She's white. She's butch. She's a former rabbinical student known for hauling out a shofar at political rallies. And she's now among the leading candidates to be the next mayor of Oakland. Rebecca Kaplan just announced that she is entering the wide-open race, and she has a real chance of winning. Here's why.
When I was reporting this month's feature about the race, Kaplan was the implicit—and some cases explicit—elephant in every room. Some people assumed she'd be entering; others seemed to be hoping against hope that she wouldn't. Some consultants and city hall insiders considered her candidacy such a sure bet—and such a game-changer—that they refused to comment on my story until she announced. One candidate nervously asked me outright if I'd heard anything. And last night, they all got an answer when Kaplan announced her candidacy, tweeting that "Oakland isn't ungovernable, it's ungoverned." (Ouch.)
All the anxiety is, by the way, completely warranted. Barring a major gaffe or ungodly cash infusion for someone else, it's hard to pencil out a scenario in which Kaplan doesn't mount a formidable challenge. She's the only contender other than Quan to have won citywide election, in 2008 and again in 2012 as City Councilperson at Large*. In 2010, she mounted a strong bid for mayor; in the end, she came in third—but was trailing Jean Quan by fewer than 3,000 votes before the last round of ranked-choice voting, and some post-facto election analysis suggested that if she'd beat Quan in the second-to-last round, she would have won.
She has a broad swath of supporters: Young progressives rallied behind her 2010 campaign, smart-growth and transit advocates appreciate her experience on the AC Transit Board and with environemntal issues, the LGBT community is understandably excited by her record on gay rights (and the prospect of having a self-proclaimed butch in the top seat of a high-profile city). In 2010, many of the city's black churches—a major political force in Oakland—supported Kaplan as well, however improbably. Some polls have suggested that she's the city's most popular elected official, period, and a November poll showed that if Kaplan were to enter the mayor's race, she'd lead Quan 26 percent to 20, with Joe Tuman and Libby Schaaf trailing in the mid-teens.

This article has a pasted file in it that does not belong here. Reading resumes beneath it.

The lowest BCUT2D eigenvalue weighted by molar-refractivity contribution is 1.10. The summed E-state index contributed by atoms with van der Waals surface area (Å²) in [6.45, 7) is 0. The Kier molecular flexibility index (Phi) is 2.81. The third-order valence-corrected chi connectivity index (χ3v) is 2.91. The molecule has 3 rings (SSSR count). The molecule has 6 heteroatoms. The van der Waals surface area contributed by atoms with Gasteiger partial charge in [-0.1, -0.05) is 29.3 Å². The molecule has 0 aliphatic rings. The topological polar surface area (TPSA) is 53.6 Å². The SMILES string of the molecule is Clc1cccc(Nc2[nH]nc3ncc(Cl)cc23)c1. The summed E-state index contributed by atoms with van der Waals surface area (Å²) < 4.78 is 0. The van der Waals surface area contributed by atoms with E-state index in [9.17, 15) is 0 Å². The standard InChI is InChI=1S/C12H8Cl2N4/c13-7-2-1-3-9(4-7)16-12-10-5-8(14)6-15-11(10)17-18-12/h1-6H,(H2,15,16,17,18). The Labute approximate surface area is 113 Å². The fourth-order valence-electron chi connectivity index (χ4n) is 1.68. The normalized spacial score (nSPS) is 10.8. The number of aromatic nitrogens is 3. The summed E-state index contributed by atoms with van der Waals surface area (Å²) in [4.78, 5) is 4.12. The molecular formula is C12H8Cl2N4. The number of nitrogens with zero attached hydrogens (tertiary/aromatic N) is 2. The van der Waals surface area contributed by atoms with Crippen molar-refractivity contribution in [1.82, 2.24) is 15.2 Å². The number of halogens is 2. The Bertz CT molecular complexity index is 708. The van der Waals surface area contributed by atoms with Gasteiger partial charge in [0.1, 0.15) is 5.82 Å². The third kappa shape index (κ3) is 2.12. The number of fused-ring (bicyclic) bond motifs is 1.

In other words, this race just became really, really interesting. It's early, and ranked-choice voting can resolve itself in unforseen and sometimes mystifying ways, but at this point, given the numbers, it's hard to see Kaplan doing poorly. For someone to leapfrog over her and win, a large portion of the electorate needs to leave Kaplan off their ballots altogether. That's exactly what happened in 2010, when a Kaplan-and-Quan-led "Anyone But Perata" campaign gave Quan so many second-place votes she overtook the front-runner. But Perata was a polarizing figure, and convincing voters to not vote for him in first, second, or third-place was easy. Kaplan is the opposite—a popular candidate with broad support and high name recognition.
*Full disclosure: I spent a couple afternoons making phone calls on Kaplan's behalf in 2012. I will not be volunteering for any of the candidates this election.